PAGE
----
An inception cohort study was completed on the Bankstown-Lidcombe Hospital stroke unit . All people after stroke all people in this hospital are admitted to the stroke unit. The stroke unit is a comprehensive unit with co-located acute and rehabilitation beds, we were able to observe stroke survivors throughout the acute and rehabilitation phases of their hospital stay. There is no delineation between the acute and rehabilitation phases of care with all stroke survivors offered intensive rehabilitation from early after their admission to the unit. The Human Research Ethics Committee of the Sydney South West Area Health Service approved this study (project number QA2008/049).
As this is a busy government hospital the stroke unit can also have medical patients with any diagnosis admitted for a temporary period. It is usual practice at this site for people after minor strokes or transient ischemic attacks to be admitted to the unit for assessment and medical management. Therefore, all people admitted to the unit with a diagnosis of stroke and requiring physiotherapy intervention were considered for inclusion in the study. People were excluded from the study if their primary diagnosis was not stroke, or they had minor symptoms that did not require inpatient physiotherapy or they were admitted for palliation after the stroke.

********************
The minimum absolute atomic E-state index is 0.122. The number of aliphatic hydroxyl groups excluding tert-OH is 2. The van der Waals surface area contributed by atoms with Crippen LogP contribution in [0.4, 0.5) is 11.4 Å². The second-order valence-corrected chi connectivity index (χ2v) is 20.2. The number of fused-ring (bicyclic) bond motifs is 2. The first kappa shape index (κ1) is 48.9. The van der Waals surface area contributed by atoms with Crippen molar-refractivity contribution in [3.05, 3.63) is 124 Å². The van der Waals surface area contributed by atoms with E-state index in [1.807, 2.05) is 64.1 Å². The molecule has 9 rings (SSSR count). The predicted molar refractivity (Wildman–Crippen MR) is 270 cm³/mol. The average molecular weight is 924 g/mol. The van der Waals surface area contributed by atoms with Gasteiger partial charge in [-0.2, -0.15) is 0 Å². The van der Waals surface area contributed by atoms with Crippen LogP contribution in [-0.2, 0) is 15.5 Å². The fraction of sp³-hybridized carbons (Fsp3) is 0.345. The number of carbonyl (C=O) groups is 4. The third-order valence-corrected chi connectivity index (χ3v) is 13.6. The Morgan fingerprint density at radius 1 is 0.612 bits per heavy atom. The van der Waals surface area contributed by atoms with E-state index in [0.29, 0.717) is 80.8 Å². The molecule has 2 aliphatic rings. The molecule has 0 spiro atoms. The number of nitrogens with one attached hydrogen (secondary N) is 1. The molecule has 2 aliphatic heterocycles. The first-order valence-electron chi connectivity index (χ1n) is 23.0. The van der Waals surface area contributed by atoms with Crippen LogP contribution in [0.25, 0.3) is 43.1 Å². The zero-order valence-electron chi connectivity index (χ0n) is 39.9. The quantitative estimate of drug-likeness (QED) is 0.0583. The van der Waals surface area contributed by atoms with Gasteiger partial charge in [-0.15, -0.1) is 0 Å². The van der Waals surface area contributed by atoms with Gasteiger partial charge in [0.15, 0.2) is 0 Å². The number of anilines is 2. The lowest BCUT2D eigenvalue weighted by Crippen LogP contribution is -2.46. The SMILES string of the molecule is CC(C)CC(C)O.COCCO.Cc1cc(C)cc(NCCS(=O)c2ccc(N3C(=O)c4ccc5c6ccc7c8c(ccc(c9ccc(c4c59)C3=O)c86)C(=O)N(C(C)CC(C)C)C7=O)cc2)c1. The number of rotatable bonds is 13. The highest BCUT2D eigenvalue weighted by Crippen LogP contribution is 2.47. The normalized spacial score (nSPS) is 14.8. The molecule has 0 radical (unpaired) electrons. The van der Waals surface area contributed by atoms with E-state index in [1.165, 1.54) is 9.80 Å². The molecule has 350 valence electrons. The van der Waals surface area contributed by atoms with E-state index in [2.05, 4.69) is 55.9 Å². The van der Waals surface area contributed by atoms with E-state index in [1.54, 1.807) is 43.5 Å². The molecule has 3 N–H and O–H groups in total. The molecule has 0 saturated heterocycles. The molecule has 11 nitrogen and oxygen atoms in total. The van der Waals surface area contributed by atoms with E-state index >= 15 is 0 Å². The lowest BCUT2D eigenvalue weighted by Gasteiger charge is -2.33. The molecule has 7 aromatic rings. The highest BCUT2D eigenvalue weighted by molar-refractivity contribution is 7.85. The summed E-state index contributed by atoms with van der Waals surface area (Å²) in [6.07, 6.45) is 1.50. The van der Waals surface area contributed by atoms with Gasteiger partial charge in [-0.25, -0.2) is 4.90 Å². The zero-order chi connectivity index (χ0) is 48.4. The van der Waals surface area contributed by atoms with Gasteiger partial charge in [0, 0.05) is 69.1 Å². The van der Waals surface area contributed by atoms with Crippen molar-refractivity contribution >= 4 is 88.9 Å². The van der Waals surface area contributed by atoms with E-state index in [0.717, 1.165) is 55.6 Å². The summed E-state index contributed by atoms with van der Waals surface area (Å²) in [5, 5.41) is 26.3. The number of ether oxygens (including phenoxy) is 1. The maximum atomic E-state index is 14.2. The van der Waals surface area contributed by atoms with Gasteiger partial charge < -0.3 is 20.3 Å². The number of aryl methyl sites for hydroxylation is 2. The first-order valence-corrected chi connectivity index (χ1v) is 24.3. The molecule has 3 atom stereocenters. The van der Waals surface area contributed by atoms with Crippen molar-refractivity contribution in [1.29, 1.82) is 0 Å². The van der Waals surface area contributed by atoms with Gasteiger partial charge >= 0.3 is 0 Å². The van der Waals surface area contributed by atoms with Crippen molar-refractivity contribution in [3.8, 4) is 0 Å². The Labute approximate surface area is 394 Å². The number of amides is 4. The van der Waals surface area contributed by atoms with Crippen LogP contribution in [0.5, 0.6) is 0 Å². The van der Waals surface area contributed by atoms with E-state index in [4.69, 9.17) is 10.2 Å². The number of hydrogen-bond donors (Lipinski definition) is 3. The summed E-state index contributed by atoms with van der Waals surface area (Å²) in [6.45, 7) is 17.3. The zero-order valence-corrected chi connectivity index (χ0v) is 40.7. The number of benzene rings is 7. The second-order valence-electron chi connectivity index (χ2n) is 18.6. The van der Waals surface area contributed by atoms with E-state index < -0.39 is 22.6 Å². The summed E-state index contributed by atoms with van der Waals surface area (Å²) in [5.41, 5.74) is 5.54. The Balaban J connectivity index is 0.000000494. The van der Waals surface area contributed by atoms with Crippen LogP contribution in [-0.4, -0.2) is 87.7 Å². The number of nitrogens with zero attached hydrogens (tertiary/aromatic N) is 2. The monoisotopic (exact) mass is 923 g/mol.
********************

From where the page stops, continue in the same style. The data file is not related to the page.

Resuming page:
The treating therapist measured participants on the 10mWT, Step Test and scored items 3–5 of the MAS within 48 hours of admission to the unit. Participants were retested on these measures during the 48 hours prior to discharge. All assessors were provided with an assessment protocol and standard equipment. The first author provided training in assessment methods and ongoing feedback regarding the accuracy of each assessor’s adherence to the protocol. The measures chosen were routinely administered on the stroke unit.
On weekdays participants undertook an intensive physiotherapy program that focussed on task-specific training of motor skills such as sitting, sit-to-stand, standing and walking [12, 13]. In addition, strength training was completed in both weight-bearing and non weight-bearing positions. On average participants completed 288 (SD 240, range 1–1136) lower limb exercise repetitions on each day of therapy .